I recently attended a workshop on public narrative. Public narrative is a rubric used to help individuals tell their stories to engage their community and call it to action. For professionals (and not community organizers), it is a way to describe the why of what you do in a way that creates a connection between your community and your mission. In public narrative, you tell three stories: the story of me, the story of us, and the story of now. We worked on the “story of me”—the conflux of personal events that leads an individual to their why.
I know my why: I believe that each of us is filled with limitless possibilities and potential. Each of us is a gift in this world, and bring our own unique light to each other, to our communities and to the world. This is in part why I do this work. When our lawyers—who are, in many cases, our leaders—are unwell, we have lost access to some of our most brilliant and beautiful lights. Those that can create, shape, and sustain change. I hope to be an inspiration, guide, and counselor for those lawyers who are seeking their lights.
But when it was my turn to share the story of me, I stumbled. I began by saying I had no story—just a few bullets on times in my life that felt transformative. But as I said it, I remembered something that I hadn’t thought about in a long time.
I was 13 when I won the school spelling bee. And then the district and then the regional one. I don’t remember much about those spelling bees—neither winning nor feeling accomplishment. What I do remember is the long drive to Lawrence Tech (near Detroit) with my dad, in his 1989 Ford Bronco. The drive seemed to take forever, but my dad and I have always been good at talking. I didn’t study or prepare for the bee, and I was nervous. I remember those nerves as I stood on the stage, with bright, bright lights in my eyes. The stage felt huge—like a place bigger and more formal than I had ever seen coming from Gibraltar, Michigan, population 4,000. My heart was pounding as I heard the first word: “precedent.” I asked them to repeat it. I am sure I didn’t know the word at all. I launched forward anyway: “President. P-R-E-S-I-D-E-N-T.” The bell rang brightly. “Incorrect.”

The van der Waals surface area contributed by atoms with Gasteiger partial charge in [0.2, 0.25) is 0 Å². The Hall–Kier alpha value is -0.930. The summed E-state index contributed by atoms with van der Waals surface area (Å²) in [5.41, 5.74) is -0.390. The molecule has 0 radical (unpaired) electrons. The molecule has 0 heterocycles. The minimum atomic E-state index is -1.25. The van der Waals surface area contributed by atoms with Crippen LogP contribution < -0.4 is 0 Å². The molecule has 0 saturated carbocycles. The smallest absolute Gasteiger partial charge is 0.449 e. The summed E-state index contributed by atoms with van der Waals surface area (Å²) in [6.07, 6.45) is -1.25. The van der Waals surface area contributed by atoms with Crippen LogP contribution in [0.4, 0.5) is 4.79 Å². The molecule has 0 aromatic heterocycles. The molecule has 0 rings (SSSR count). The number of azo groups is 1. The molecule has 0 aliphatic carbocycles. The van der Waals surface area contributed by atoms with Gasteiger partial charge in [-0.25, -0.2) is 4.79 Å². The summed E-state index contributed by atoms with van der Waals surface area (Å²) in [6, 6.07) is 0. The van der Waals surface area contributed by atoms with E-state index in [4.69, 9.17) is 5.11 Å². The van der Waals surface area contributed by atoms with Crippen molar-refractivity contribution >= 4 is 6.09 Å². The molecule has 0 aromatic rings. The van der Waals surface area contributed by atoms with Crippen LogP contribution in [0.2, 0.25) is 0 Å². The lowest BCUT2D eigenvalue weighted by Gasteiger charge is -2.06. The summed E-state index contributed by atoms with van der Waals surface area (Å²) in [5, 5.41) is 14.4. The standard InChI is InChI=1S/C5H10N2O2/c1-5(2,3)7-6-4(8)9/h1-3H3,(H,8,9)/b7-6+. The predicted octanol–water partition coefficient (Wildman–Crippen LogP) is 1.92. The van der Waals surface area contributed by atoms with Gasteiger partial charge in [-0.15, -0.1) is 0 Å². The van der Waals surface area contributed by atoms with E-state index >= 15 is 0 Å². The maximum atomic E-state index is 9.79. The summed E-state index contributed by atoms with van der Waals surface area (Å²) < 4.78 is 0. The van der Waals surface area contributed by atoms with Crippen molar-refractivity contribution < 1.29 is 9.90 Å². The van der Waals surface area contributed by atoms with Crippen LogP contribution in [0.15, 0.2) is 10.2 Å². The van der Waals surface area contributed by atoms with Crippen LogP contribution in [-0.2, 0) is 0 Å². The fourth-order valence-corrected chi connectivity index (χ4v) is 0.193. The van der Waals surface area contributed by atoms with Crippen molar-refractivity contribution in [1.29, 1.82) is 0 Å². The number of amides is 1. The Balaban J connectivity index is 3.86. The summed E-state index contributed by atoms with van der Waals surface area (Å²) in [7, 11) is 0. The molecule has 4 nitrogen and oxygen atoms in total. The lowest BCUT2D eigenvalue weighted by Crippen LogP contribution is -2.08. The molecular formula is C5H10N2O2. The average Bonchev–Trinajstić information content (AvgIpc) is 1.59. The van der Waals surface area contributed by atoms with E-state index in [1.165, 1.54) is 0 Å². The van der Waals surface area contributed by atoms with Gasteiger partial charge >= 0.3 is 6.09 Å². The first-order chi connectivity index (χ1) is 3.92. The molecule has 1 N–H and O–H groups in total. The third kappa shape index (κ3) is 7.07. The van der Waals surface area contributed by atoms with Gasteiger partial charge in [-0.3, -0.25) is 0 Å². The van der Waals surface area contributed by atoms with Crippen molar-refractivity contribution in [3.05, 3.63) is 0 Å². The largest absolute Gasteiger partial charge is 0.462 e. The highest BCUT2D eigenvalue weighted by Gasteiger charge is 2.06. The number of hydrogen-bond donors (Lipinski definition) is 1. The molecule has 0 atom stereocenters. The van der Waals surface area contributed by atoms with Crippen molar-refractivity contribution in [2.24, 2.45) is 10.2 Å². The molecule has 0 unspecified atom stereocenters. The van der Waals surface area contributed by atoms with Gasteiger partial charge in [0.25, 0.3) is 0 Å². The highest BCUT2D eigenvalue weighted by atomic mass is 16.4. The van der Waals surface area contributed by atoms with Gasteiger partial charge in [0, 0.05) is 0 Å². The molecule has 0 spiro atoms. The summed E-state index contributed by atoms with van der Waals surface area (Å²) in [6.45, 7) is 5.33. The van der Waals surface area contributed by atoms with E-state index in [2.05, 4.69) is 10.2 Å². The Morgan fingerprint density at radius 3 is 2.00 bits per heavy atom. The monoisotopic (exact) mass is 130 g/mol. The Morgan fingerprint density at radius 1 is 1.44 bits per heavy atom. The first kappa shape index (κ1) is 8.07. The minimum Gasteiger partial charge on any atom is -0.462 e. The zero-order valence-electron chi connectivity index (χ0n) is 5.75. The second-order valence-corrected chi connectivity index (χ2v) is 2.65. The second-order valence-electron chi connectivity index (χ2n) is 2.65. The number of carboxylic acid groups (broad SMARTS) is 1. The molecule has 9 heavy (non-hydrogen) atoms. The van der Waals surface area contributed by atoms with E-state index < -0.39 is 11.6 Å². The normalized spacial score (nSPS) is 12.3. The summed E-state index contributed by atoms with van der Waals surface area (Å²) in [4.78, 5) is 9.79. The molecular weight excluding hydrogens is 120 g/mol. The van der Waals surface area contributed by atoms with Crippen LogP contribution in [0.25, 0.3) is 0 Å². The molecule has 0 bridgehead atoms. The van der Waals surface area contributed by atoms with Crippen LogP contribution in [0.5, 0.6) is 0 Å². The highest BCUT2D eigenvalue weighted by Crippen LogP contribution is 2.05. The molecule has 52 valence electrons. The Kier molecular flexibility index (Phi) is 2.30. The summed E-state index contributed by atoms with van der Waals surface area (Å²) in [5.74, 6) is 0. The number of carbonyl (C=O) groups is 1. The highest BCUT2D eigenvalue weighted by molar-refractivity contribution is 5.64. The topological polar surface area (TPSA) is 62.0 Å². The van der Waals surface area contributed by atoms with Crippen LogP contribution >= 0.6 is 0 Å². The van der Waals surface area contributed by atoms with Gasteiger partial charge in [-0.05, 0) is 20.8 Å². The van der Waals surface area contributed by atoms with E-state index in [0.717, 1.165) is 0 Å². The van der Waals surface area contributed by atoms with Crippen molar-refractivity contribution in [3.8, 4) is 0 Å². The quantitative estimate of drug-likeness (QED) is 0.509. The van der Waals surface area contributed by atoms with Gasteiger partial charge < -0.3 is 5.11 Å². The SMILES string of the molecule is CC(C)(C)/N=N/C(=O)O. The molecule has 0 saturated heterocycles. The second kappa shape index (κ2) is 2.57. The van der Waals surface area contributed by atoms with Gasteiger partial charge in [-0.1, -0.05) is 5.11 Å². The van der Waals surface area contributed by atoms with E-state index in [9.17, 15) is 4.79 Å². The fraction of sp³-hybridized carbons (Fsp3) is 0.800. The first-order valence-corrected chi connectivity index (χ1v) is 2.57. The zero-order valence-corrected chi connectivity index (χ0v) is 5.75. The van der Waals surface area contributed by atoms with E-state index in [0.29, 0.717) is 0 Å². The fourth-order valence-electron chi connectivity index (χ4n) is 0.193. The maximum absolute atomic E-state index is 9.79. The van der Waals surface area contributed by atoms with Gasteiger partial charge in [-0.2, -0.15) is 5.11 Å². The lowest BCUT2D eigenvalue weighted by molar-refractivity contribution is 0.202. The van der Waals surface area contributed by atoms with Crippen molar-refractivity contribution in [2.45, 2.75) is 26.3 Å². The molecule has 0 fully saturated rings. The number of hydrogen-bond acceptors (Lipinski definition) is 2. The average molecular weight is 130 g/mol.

My heart fell. I blindly stumbled off the stage, facing the forever-long drive back to Gibraltar. Out on the first word.
My dad and I didn’t stay to see who won. Nor did he say anything as we turned back to the car to go home. As we pulled back onto the road, he spoke: “Remember next time you can ask for a definition.” This makes me laugh now, but at the time, I felt a little sadder.